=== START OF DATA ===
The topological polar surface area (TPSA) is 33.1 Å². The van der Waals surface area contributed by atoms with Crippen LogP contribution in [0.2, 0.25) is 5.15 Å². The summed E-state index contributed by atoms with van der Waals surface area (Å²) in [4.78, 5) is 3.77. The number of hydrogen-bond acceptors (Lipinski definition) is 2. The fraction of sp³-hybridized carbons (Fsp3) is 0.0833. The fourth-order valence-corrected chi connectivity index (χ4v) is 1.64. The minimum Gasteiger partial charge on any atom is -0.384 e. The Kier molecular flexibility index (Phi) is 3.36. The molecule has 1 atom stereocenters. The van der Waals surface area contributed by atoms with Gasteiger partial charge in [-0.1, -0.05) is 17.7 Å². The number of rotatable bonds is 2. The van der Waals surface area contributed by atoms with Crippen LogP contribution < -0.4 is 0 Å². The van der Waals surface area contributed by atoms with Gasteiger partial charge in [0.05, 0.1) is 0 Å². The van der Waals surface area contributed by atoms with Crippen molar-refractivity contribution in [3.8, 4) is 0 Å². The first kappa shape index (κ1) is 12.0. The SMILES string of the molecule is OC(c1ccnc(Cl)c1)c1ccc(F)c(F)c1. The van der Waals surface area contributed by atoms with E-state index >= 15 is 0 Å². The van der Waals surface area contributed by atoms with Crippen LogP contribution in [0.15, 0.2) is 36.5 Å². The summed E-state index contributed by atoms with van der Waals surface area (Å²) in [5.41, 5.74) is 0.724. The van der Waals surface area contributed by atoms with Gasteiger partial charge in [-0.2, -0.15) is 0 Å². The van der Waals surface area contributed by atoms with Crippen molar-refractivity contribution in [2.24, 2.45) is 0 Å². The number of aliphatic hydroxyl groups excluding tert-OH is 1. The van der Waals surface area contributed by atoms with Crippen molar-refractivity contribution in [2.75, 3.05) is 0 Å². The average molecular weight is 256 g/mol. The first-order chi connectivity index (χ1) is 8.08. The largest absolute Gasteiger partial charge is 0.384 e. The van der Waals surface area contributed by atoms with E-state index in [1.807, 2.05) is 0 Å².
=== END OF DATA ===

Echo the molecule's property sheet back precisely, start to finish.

The topological polar surface area (TPSA) is 33.1 Å². The van der Waals surface area contributed by atoms with Crippen LogP contribution in [0.2, 0.25) is 5.15 Å². The summed E-state index contributed by atoms with van der Waals surface area (Å²) in [4.78, 5) is 3.77. The number of hydrogen-bond acceptors (Lipinski definition) is 2. The fraction of sp³-hybridized carbons (Fsp3) is 0.0833. The fourth-order valence-corrected chi connectivity index (χ4v) is 1.64. The minimum Gasteiger partial charge on any atom is -0.384 e. The Kier molecular flexibility index (Phi) is 3.36. The molecule has 1 atom stereocenters. The van der Waals surface area contributed by atoms with Gasteiger partial charge in [-0.1, -0.05) is 17.7 Å². The number of rotatable bonds is 2. The van der Waals surface area contributed by atoms with Crippen LogP contribution < -0.4 is 0 Å². The van der Waals surface area contributed by atoms with Gasteiger partial charge in [0.05, 0.1) is 0 Å². The van der Waals surface area contributed by atoms with Crippen molar-refractivity contribution in [3.8, 4) is 0 Å². The first kappa shape index (κ1) is 12.0. The SMILES string of the molecule is OC(c1ccnc(Cl)c1)c1ccc(F)c(F)c1. The van der Waals surface area contributed by atoms with E-state index >= 15 is 0 Å². The van der Waals surface area contributed by atoms with Crippen LogP contribution in [0.15, 0.2) is 36.5 Å². The summed E-state index contributed by atoms with van der Waals surface area (Å²) in [5.41, 5.74) is 0.724. The van der Waals surface area contributed by atoms with Gasteiger partial charge in [-0.2, -0.15) is 0 Å². The van der Waals surface area contributed by atoms with Crippen molar-refractivity contribution in [2.24, 2.45) is 0 Å². The number of aliphatic hydroxyl groups excluding tert-OH is 1. The van der Waals surface area contributed by atoms with Crippen molar-refractivity contribution in [2.75, 3.05) is 0 Å². The average molecular weight is 256 g/mol. The first-order chi connectivity index (χ1) is 8.08. The largest absolute Gasteiger partial charge is 0.384 e. The van der Waals surface area contributed by atoms with E-state index in [1.807, 2.05) is 0 Å².